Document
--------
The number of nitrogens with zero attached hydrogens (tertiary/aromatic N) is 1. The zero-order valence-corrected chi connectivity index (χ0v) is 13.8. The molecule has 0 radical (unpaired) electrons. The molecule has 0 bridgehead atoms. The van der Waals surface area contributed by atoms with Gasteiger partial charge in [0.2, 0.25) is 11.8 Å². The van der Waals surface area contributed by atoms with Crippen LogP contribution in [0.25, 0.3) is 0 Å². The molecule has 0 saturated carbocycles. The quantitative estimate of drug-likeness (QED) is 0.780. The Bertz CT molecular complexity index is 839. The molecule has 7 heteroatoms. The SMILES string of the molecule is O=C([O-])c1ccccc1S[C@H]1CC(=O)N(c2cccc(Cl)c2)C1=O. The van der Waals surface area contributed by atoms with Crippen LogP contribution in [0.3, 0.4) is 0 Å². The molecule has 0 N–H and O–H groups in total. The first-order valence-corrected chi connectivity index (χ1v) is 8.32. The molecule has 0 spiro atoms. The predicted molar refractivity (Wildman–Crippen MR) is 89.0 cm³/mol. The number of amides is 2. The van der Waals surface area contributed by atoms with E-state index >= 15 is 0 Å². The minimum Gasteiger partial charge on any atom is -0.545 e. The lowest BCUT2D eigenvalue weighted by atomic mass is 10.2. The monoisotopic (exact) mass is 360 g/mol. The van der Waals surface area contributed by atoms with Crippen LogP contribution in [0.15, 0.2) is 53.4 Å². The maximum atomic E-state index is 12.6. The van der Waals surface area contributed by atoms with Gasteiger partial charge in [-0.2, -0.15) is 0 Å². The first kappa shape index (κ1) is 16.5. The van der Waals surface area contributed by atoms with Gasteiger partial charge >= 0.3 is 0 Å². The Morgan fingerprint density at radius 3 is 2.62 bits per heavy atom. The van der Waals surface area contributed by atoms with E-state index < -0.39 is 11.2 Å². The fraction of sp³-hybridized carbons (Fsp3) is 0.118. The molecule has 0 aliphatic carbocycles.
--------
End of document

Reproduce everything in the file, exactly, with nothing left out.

The number of nitrogens with zero attached hydrogens (tertiary/aromatic N) is 1. The zero-order valence-corrected chi connectivity index (χ0v) is 13.8. The molecule has 0 radical (unpaired) electrons. The molecule has 0 bridgehead atoms. The van der Waals surface area contributed by atoms with Gasteiger partial charge in [0.2, 0.25) is 11.8 Å². The van der Waals surface area contributed by atoms with Crippen LogP contribution in [0.25, 0.3) is 0 Å². The molecule has 0 saturated carbocycles. The quantitative estimate of drug-likeness (QED) is 0.780. The Bertz CT molecular complexity index is 839. The molecule has 7 heteroatoms. The SMILES string of the molecule is O=C([O-])c1ccccc1S[C@H]1CC(=O)N(c2cccc(Cl)c2)C1=O. The van der Waals surface area contributed by atoms with Crippen LogP contribution in [0.3, 0.4) is 0 Å². The molecule has 0 N–H and O–H groups in total. The first-order valence-corrected chi connectivity index (χ1v) is 8.32. The molecule has 0 spiro atoms. The predicted molar refractivity (Wildman–Crippen MR) is 89.0 cm³/mol. The number of amides is 2. The van der Waals surface area contributed by atoms with E-state index >= 15 is 0 Å². The minimum Gasteiger partial charge on any atom is -0.545 e. The lowest BCUT2D eigenvalue weighted by atomic mass is 10.2. The monoisotopic (exact) mass is 360 g/mol. The van der Waals surface area contributed by atoms with Crippen LogP contribution in [0.15, 0.2) is 53.4 Å². The maximum atomic E-state index is 12.6. The van der Waals surface area contributed by atoms with Gasteiger partial charge in [-0.2, -0.15) is 0 Å². The first kappa shape index (κ1) is 16.5. The van der Waals surface area contributed by atoms with Gasteiger partial charge >= 0.3 is 0 Å². The Morgan fingerprint density at radius 3 is 2.62 bits per heavy atom. The van der Waals surface area contributed by atoms with E-state index < -0.39 is 11.2 Å². The fraction of sp³-hybridized carbons (Fsp3) is 0.118. The molecule has 0 aliphatic carbocycles.